Review: Sonder - Hanan

Sonder - Hanan.jpg

Artist: Hanan

Album: Sonder

Label: Inspirus Records

Release Date: (Digital) September 5, 2014 (Vinyl) October 21, 2014

I’ve actually had the pleasure of being on the same bill with this band around a year ago. Since then, I’ve been waiting for them to put something, anything out, and now they’ve finally done just that.

To offer a little backstory, Hanan started out as the solo project of Zack Sieger in 2012. Two years later, there is a fully fleshed out band and a shiny new record (on vinyl, even) set to be released (digitally) on September 5th.

Sonder opens up with “Buttons”. Serving as a swelling, shimmery introduction full of reverb and some brief, flitting keys, it welcomes the listener in before fading out to the next track. That track is “Parsimony”, and it is a blurry, whirring, shoegazy mess that’s honestly just an absolute joy to listen to. This is where the record really starts. It does calm down a little over halfway through to allow the listener room to breathe, but that’s because they’ll need it.

“Phillistines” is the first we get to see Hanan’s more mathy, emo, and post-hardcore influences shine through. Scratchy, overdriven guitar starts everything off and the track never really lets up. It’s one of my favorite tracks on Sonder. From there it moves on to the building intro of “Pay Attention”. Along with the effects heavy guitars and warm synth pads that have established themselves so prominently on the record, there’s a surprising choice to include a nostalgic synth lead to voice a swelling, languid melody through the middle of the track. The last minute and a half proves that isn’t the only surprise, with just a moment’s notice the listener is transported back to more gritty, thrashy guitars.

It’s not often I’ll describe a track as “waltzy”, but given that’s the most apt description for “No Face”, maybe that’s a shame. Expansive in space, the electronic and guitar melodies sway back and forth, weaving through each other in a manner that is somehow simultaneously melancholic and engaging. The track manages to only get better as it goes on, and with the addition of a Wurlitzer-esque synth near the end, I was a little sad that it didn’t just keep going for another minute or two. “Frost State” is another track that quickly attaches itself to you. It introduces itself with a wall of sound and arpeggiated melody that runs and bounces around your head like an excited, hyperactive child, constantly chattering and demanding attention. This is one of the strongest tracks on Sonder.

“Widdershins” is a serene soundscape that offers a nice respite from the frantic, excited scenery of the previous track. Its synthy pads and glitchy samples build and move it forward at a steady mellow pace, but avoid coming to a full crescendo. I’ve grown more and more fond of tracks like this that offer a static statement, but still offer a sense of resolution.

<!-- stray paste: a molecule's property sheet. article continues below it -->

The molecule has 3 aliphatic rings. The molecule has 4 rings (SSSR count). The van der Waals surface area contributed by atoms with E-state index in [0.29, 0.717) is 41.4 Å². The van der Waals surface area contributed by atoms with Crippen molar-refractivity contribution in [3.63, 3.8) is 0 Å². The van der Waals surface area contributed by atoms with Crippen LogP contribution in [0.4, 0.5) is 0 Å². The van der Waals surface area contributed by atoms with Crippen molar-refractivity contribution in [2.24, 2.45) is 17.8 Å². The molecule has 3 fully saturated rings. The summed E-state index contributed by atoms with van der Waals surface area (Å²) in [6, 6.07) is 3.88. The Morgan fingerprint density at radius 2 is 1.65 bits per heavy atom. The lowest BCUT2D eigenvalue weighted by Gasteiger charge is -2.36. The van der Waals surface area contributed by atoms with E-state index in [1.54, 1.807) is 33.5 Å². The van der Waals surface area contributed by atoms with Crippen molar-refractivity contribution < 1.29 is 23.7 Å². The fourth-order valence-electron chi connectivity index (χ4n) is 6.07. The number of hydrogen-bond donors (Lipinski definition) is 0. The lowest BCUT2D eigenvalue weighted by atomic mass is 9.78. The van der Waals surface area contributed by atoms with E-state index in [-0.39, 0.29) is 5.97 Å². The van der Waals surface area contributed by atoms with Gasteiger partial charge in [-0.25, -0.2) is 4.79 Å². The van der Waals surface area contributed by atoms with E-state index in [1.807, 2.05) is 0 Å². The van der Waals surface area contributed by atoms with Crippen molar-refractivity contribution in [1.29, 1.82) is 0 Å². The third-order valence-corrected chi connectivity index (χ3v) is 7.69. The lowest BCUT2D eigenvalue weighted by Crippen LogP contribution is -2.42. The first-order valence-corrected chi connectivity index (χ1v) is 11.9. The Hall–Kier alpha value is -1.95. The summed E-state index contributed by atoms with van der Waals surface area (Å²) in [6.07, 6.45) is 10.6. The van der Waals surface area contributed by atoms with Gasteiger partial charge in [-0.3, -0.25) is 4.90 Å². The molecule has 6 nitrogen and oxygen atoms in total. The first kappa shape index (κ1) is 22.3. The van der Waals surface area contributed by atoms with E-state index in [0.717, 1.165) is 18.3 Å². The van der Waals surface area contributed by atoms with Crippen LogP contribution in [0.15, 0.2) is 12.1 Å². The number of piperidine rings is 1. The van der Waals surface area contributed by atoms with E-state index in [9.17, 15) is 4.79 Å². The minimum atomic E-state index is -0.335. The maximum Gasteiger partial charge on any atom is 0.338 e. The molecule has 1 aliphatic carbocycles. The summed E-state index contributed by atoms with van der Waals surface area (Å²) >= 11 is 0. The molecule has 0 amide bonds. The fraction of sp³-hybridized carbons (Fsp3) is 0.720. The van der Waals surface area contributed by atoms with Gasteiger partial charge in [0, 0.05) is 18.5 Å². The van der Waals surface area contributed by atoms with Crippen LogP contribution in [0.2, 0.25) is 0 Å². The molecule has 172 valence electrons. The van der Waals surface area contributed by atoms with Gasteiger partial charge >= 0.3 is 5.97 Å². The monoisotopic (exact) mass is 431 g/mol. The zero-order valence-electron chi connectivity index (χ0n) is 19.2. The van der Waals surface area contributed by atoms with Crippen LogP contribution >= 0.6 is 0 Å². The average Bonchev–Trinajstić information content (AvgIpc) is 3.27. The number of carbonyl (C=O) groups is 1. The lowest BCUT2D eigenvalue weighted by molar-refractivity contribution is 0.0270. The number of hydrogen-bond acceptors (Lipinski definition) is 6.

“Wolfsbane” is a wash of swelling pads and wandering keys that slowly bubbles up, barely breaking the surface before sinking back into silence before the final track on Sonder. “Scoop”, much like “Widdershins”, is more contemplative and subdued than Hanan’s louder, high energy tracks like “Frost State” or their emo and post-hardcore influenced tracks like “Phillistines”. The track itself- calm, but not sappy or sad- feels like a return to the beginning of the album.

One small critical note is that a few of the tracks, even within the context of the record, do feel as if they could have been realized further, could have been part of something bigger, but remain unfinished. However this is the exception, not the rule on Sonder, and only serves as a small and easily forgivable blemish on an otherwise very strong record. It only makes me want to hear how Hanan progress their sound with whatever they put out next.

Honestly, my biggest complaint about Sonder is that I can’t offer many concrete comparisons as to what it sounds like. Without blatantly copying its various influences, it draws from so many different sources. Sure, there may be one certain part that reminds me of a certain band, and another that reminds me of another, but those parallels never seem to repeat themselves enough throughout the rest of the album for me to justify dropping any names as a reference point for what Hanan actually sound like. The record is an amalgamate of the numerous genres that inspired its creation, while still managing to form its own unique and cohesive statement. But in doing so it finds itself in a space that’s both relatively familiar, but all on its own.

However, that’s as much of compliment as it is a complaint. Doing something new is never something I’ll discourage, and if you share the same sentiment, I think it is well worth your while to check out Hanan’s debut when it comes out this week.

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Sonder will be released digitally September 5th through Inspirus’ site and Hanan’s Bandcamp at a Name Your Own Price option. Vinyl copies are set to be released (and available internationally) on October 21st.

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You can check out all of the albums I’ve reviewed so far on The Big List o’ Reviews.

 
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